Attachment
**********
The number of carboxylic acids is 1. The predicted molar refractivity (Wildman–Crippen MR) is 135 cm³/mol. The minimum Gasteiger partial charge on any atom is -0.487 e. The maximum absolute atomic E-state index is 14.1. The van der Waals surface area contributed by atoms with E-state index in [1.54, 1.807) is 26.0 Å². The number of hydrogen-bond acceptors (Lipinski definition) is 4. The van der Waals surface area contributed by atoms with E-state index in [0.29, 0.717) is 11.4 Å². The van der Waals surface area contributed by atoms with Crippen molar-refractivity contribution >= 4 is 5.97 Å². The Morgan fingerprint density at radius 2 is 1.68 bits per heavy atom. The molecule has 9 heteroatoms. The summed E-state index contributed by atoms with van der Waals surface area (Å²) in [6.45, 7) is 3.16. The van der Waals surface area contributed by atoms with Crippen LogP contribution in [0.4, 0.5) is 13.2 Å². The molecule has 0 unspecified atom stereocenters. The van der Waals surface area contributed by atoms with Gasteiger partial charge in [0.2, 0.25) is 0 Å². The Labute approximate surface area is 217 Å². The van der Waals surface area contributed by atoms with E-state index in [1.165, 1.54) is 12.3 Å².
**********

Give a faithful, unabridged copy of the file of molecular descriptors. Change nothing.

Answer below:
The number of carboxylic acids is 1. The predicted molar refractivity (Wildman–Crippen MR) is 135 cm³/mol. The minimum Gasteiger partial charge on any atom is -0.487 e. The maximum absolute atomic E-state index is 14.1. The van der Waals surface area contributed by atoms with E-state index in [1.54, 1.807) is 26.0 Å². The number of hydrogen-bond acceptors (Lipinski definition) is 4. The van der Waals surface area contributed by atoms with E-state index in [0.29, 0.717) is 11.4 Å². The van der Waals surface area contributed by atoms with Crippen molar-refractivity contribution >= 4 is 5.97 Å². The Morgan fingerprint density at radius 2 is 1.68 bits per heavy atom. The molecule has 9 heteroatoms. The summed E-state index contributed by atoms with van der Waals surface area (Å²) in [6.45, 7) is 3.16. The van der Waals surface area contributed by atoms with Crippen LogP contribution in [0.4, 0.5) is 13.2 Å². The molecule has 0 unspecified atom stereocenters. The van der Waals surface area contributed by atoms with Gasteiger partial charge in [0.2, 0.25) is 0 Å². The Labute approximate surface area is 217 Å². The van der Waals surface area contributed by atoms with E-state index in [1.165, 1.54) is 12.3 Å².